Food is ephemeral art — the act of appreciating it destroys it.
So I feel like it should always be fun. Fusion gets you to fun fast. When you think of the word “fusion,” you probably think of Mexican sushi rolls or other combinations of East-meets-West cuisine. But North-meets-South can be super fun, too.
It’s a pretty natural thing for me to do, being from Mississippi and living in Minnesota. So this recipe for Minnesota Gumbo seemed pretty obvious.
Instead of the normal Cajun sausage and white rice, I subbed in bratwurst and wild rice.
Wild rice was the ultimate inspiration here. The specific texture adds so much to the finished dish, while also just screaming “Minnesota.” I started the wild rice in the rice cooker. Yes, you can cook wild rice in the rice cooker, on the brown rice setting, at a ratio of 1:1 1/2, wild rice:water.
Brats. I’d never had one before I moved to the Great White North. Folks here are nuts for ’em. I enjoy them too, and they seemed like a great Minnesotan alternative to the smoked southern sausages that have a leading role in gumbo. I stripped them of their casings and broke them up in an ungreased stock pot set over medium-high heat, until browned. Then I transferred the sausage to a paper-towel lined bowl and poured the rendered fat into a measuring cup.
I added enough butter to bring the fat to 6 ounces, then added an equal amount of flour, by weight. This is the base of our roux, which is a thickener made of fat and flour. Most Cajun and Creole recipes call for a dark roux, which is 2 parts fat to 3 parts flour, and much darker than I like. The longer you cook the roux, the deeper the flavor — but the weaker the thickening ability. I’d rather use less flour and cook to the brown stage. So I do a 1:1 fat to flour ratio.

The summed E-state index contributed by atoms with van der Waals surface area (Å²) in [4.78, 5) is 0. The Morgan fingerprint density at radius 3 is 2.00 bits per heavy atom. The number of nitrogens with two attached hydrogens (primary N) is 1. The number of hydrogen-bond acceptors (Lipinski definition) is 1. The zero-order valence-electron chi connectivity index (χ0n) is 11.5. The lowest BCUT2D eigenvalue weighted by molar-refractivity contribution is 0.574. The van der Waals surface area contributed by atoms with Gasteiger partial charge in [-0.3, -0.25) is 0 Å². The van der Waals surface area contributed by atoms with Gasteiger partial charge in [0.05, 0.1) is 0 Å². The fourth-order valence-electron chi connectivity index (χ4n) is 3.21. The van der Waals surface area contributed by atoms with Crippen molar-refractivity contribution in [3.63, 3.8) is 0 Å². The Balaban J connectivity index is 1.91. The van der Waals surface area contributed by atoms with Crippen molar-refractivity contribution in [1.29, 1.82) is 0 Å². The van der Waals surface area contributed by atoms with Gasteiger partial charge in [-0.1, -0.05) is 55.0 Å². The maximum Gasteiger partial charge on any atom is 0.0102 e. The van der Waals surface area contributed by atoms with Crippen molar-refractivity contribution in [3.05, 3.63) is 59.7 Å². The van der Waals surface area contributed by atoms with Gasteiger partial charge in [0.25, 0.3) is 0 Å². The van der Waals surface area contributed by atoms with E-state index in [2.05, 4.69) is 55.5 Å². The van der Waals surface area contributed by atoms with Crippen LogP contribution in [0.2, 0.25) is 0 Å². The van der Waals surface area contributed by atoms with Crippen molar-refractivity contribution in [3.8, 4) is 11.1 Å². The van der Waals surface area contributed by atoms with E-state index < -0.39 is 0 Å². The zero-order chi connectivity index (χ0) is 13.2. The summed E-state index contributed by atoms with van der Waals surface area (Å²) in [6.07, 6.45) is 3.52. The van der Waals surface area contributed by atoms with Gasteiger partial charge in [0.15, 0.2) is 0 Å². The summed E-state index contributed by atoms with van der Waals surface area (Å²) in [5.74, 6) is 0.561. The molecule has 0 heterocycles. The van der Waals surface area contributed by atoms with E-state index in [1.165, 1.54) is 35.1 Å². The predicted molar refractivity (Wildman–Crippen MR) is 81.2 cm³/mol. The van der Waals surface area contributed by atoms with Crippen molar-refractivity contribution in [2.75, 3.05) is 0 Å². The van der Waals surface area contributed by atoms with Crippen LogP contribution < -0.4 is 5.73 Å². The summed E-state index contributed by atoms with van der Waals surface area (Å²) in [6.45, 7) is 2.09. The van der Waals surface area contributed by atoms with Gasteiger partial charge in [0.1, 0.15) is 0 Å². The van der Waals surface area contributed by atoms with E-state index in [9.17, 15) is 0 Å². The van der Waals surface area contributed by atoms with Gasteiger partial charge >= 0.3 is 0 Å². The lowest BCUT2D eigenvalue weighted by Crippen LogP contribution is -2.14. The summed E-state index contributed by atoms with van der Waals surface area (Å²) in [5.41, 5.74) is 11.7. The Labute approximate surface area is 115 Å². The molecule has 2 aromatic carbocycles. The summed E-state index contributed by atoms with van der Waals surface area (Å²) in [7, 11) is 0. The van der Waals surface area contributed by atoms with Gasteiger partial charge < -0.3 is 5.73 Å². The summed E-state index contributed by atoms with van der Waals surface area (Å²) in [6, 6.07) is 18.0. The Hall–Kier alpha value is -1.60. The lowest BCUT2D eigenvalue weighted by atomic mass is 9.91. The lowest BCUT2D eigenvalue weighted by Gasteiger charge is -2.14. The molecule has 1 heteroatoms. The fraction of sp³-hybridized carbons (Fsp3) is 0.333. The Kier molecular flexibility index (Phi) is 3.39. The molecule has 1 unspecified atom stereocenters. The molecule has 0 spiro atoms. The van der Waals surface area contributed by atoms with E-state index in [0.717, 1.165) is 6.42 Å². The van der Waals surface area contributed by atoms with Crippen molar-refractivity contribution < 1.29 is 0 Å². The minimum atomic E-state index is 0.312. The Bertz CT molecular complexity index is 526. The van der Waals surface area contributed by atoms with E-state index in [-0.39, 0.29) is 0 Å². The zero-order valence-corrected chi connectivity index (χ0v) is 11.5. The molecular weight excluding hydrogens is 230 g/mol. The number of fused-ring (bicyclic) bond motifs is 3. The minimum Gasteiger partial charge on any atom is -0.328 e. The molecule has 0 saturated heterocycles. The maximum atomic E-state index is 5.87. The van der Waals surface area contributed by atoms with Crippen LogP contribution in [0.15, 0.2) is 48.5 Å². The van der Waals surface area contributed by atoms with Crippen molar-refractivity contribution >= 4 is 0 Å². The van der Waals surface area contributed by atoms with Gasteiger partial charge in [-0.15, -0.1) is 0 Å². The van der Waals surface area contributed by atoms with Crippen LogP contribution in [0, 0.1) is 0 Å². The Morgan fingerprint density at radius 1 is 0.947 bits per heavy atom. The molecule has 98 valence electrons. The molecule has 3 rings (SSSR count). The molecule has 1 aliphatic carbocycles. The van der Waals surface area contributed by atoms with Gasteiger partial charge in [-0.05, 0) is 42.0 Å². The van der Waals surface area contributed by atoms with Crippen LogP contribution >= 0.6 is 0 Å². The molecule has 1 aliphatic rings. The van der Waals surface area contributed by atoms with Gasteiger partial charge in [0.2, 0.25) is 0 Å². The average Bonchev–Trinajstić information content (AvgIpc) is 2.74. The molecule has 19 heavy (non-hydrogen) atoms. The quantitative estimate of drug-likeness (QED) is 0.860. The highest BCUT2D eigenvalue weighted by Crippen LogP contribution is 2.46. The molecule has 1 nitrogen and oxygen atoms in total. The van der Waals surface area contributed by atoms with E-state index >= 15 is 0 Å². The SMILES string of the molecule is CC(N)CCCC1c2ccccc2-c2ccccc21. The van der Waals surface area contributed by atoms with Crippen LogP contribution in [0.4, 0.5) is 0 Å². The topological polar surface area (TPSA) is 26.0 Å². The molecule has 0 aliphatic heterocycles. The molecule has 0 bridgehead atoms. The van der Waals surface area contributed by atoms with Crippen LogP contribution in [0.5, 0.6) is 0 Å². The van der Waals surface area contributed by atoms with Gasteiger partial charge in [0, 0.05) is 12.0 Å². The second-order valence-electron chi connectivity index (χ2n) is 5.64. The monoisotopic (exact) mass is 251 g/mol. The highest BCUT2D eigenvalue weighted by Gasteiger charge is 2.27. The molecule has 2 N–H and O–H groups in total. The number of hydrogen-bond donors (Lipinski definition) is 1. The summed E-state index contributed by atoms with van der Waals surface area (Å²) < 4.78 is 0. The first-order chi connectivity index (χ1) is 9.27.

I cooked the roux over medium heat, stirring constantly, until it reached the consistency of a wet, sandy beach. Then I added 2 cups of diced red bell pepper (from 2 peppers) and 2 cups of diced onions (from 2 medium onions). I cooked that about 5 minutes, until the veggies softened.
Then I added back the sausage, with a liberal dose of salt and Cajun seasoning, and poured in 6 cups of chicken stock. I brought that to a boil and stirred until thickened, about 5 minutes. Then I reduced heat to low and simmered about 20 minutes, just to let flavors combine and to make sure the taste of the flour had a chance to dissipate and cook out.
Then I added a pound of medium shrimp (you could use smaller shrimp if you prefer) and cranked the heat to medium high, stirring constantly until the shrimp were cooked through, about 5 minutes.
I served it gumbo style of course, with the wild rice mounded in the center of a large bowl and the gumbo spooned around the rice. I garnished with chives, but scallions would be equally appropriate.
What I ended up with was a fusion dish that won nostalgia points for the northerners as well as the southerners at our table, while providing interest with the new flavor profile. That’s the beauty of fusion. When it works, it’s simultaneously familiar and refreshing, and it’s the best kind of ephemeral art.
Laissez les bons temps rouler? Oh ya, fer sure, you betcha!